to let Twilight be the one to sort things out here
(for the sake of the headmare’s credibility), but I’m glad she contributes something
to the final confrontation. And her armor-piercing question is backed
up by the fact that Celestia was around
when the types of ponies put aside their differences over a thousand years ago. Other viewers have noticed the fitting choices
of which pony goes to which kingdom to announce the reopening of the school. Sending Dash to Griffonstone
and Pinkie to Yakyakistan are obvious moves. Fluttershy works with Thorax since
he’s the most gentle. (Notice he doesn’t hurl
accusations like the other leaders— very in-character.) Between the other two,
Rarity is the better choice for Ember since they’ve met and they have Spike
as a common friend. That leaves AJ
with General Seaspray, who might prefer a pony renowned for honesty
after the incident with Twilight in the Movie. Finally, I enjoy the pukwudgies
for their outright nastiness (though one is seen to be less hostile later). All by themselves they’ve made Everfree Forest
threatening again. I was surprised to learn
they’re not original to the show despite the cute name,
but have their origins in Native American mythology. For the story’s lesson, now I’d like to tackle
the School of Friendship part of the story. Full disclosure: My middle sister is the founder
and principal of a private school operated by her church,
and I’ve done my share of writing curriculum and teaching in school and church settings. Also, I learned best using traditional methods,
but I realize most people don’t think like I do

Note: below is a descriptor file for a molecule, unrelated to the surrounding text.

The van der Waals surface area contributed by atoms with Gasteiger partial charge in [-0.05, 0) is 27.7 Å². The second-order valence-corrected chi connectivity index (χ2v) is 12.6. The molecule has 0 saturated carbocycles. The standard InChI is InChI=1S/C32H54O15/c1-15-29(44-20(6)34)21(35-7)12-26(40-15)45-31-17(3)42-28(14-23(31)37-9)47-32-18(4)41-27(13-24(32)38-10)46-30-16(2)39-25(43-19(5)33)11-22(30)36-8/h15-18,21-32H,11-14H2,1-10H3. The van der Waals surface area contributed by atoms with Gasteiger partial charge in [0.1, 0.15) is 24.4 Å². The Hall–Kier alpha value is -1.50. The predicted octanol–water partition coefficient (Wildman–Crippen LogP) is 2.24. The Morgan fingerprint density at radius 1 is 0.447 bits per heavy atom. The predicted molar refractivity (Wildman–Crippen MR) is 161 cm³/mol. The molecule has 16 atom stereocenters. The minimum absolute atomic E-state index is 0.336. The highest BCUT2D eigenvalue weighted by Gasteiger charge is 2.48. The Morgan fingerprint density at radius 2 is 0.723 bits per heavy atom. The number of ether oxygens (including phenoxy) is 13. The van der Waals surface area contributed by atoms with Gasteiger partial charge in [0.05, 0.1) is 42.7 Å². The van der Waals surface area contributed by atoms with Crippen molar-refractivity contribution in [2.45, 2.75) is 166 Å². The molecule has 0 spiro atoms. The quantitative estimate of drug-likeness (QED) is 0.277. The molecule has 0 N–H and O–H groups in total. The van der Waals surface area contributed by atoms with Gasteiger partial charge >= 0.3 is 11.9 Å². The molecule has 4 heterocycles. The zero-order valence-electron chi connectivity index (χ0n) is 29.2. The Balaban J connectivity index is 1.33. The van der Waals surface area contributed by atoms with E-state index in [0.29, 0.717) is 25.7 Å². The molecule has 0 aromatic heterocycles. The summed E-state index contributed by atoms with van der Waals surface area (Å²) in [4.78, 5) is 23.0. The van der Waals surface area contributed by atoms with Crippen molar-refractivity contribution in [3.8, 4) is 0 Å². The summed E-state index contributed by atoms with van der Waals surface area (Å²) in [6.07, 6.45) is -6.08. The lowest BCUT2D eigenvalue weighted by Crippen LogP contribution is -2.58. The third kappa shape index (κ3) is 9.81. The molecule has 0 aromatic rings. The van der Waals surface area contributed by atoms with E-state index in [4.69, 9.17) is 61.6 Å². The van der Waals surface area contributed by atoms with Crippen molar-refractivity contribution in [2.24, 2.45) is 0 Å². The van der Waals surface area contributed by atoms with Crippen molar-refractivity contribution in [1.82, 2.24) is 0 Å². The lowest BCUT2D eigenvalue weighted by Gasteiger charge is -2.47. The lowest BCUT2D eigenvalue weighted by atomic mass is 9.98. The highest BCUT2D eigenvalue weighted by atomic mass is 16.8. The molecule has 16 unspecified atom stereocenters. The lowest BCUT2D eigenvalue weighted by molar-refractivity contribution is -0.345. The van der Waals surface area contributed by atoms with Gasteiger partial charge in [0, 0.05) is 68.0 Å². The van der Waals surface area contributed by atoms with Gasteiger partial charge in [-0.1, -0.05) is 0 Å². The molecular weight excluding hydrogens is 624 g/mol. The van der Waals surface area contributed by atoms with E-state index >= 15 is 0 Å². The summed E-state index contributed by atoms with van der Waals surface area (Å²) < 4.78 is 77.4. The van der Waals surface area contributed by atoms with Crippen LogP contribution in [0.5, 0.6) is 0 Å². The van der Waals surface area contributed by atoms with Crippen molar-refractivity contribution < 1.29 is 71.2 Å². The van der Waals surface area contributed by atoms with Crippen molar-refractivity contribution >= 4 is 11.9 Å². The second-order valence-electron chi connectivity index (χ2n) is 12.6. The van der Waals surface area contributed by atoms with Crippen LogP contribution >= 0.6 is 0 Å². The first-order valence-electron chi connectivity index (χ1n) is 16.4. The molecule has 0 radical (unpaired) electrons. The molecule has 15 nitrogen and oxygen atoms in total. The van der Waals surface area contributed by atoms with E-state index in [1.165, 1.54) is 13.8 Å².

and prefer something a little different. Running a school requires more than
bricks, books, and brains. Within its appropriate scope, it needs to
serve the needs of its students so that they
grow as people as they grow in knowledge. Teens like the Student Six need an outlet
for physical exercise as well as creative expression. They’re building their own sense of self-definition
and self-efficacy. But they’re also moving
toward mature socialization, so they must have ways to participate meaningfully
in the events they’re part of and have positive interactions not only with their
peers but with adults of various generations. Teens are also driven to test boundaries
as they learn to balance their growing independence with their proper place in the world
and develop a theory of mind that acknowledges other people’s differing
perspectives and sensibilities. All that is besides the actual curriculum,
and schools aren’t solely responsible for all this. But they are where young people spend
the plurality of their waking hours outside the home, and a School of Friendship
would need to be especially attuned to all these elements. So what about the rules? It’s worth noting that while the song in the
finale says “The only rule here is to find your way,”
it takes a meter-thick manual for Twilight to flesh all that out. My guess is that seeking the student’s best
path to learning is the over-arching principle
—the “only rule,” if you will— as opposed to the one-size-fits-all approach
of the EEA. But to operate efficiently,
any learning environment requires a few guidelines. Some examples:
What information you should teach should depend on what the students already know,
what they’re ready to learn, and the purpose for which they’re learning
it. As you prepare for class time,
consider what your students will be doing, and not just what you as the teacher will
be doing. The best teaching method depends on
the teacher’s personality and the students’ various learning styles,
but it should always be clear, well-prepared, and confidently and winsomely delivered. There should be some means to assess
whether the information is being understood and retained. Praise loud, fix soft. And when fixing,
correct the behavior, not the person. Always keep your cool and don’t “power trip.” As s teacher, don’t take “I don’t know”
for a final answer. “I don’t know” is
everyone’s starting point, and your job is to move the students from being unable
to answer a question to answering the question correctly. All that is to say, the ways to do school
right are very basic and easily adaptable
to a wide variety of topics, contexts, and learning styles. Most of it’s more about